The Cider House Rules
“In the hospital of the orphanage —the boys’ division at St Cloud’s, Maine — two nurses were in charge of naming the new babies and checking that their little penises were healing from the obligatory circumcision.”
First published in 1985, The Cider House Rules is John Irving’s sixth novel. Set in rural Maine in the first half of this century, it tells the story of Dr. Wilbur Larch—saint and obstetrician, founder and director of the orphanage in the town of St. Cloud’s, ether addict and abortionist. It is also the story of Dr. Larch’s favorite orphan, Homer Wells, who is never adopted.
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In the hospital of the orphanage — the boys' division at St. Cloud's, Maine — two nurses were in charge of naming the new babies and checking that their little penises were healing from the obligatory circumcision. In those days (in 192_), all boys born at St....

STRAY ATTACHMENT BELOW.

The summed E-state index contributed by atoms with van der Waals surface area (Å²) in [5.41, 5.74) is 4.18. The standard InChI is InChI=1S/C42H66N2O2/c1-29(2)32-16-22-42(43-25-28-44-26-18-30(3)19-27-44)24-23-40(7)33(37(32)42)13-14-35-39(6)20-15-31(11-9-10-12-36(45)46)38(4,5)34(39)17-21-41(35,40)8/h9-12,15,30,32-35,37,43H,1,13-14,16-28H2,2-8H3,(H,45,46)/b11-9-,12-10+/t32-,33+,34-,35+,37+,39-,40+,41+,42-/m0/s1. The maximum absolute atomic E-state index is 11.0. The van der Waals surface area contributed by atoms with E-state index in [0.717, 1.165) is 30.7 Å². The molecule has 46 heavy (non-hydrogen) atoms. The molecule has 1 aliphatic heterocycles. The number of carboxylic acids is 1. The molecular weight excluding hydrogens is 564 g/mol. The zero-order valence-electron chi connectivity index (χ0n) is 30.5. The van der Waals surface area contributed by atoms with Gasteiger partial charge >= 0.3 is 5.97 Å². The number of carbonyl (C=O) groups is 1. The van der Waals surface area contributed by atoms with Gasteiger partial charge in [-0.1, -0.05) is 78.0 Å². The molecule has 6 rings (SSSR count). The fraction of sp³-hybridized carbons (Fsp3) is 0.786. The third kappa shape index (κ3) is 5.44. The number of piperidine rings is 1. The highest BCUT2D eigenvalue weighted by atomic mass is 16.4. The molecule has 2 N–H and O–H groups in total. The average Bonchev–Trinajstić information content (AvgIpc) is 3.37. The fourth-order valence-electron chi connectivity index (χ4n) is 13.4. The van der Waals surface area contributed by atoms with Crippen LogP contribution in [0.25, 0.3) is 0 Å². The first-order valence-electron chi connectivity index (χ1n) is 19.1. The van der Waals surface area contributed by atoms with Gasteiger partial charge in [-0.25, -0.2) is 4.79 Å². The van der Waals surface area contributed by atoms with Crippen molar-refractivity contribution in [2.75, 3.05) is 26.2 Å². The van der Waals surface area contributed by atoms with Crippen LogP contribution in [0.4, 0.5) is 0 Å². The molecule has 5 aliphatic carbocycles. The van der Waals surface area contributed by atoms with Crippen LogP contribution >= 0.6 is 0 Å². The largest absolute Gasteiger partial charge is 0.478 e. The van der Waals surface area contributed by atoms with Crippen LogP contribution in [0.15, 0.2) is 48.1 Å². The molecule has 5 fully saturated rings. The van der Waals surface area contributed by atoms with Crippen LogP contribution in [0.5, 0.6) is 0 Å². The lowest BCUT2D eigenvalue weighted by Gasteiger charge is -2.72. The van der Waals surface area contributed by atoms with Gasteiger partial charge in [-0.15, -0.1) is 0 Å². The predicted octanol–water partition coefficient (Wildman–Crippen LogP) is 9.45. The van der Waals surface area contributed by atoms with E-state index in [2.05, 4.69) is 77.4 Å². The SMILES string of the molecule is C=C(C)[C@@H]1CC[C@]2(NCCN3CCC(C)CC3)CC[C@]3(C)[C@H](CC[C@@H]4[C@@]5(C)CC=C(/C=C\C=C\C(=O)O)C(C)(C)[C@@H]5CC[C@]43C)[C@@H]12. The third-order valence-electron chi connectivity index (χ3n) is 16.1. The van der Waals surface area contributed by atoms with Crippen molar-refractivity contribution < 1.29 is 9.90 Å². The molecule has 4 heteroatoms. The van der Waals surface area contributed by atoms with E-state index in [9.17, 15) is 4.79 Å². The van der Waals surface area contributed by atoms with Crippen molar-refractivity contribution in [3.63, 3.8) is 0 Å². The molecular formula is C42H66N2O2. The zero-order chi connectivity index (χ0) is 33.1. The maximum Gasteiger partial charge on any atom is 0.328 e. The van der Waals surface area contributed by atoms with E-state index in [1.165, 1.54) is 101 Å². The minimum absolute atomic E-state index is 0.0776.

1. The rules posted on the cider house wall aren't read or understood by anyone living there except Mr. Rose, who makes -- and breaks -- his own set of rules. What point is John Irving making with the unread rules?
2. What rules, both written and unwritten, do other characters follow in the novel? Did most...
"An old-fashioned, big-hearted novel...with its epic yearning caught in the nineteenth century, somewhere between Trollope and Twain." The Boston Sunday Globe
"An example, now rare, of the courage of imaginative ardor." The New York Times Book Review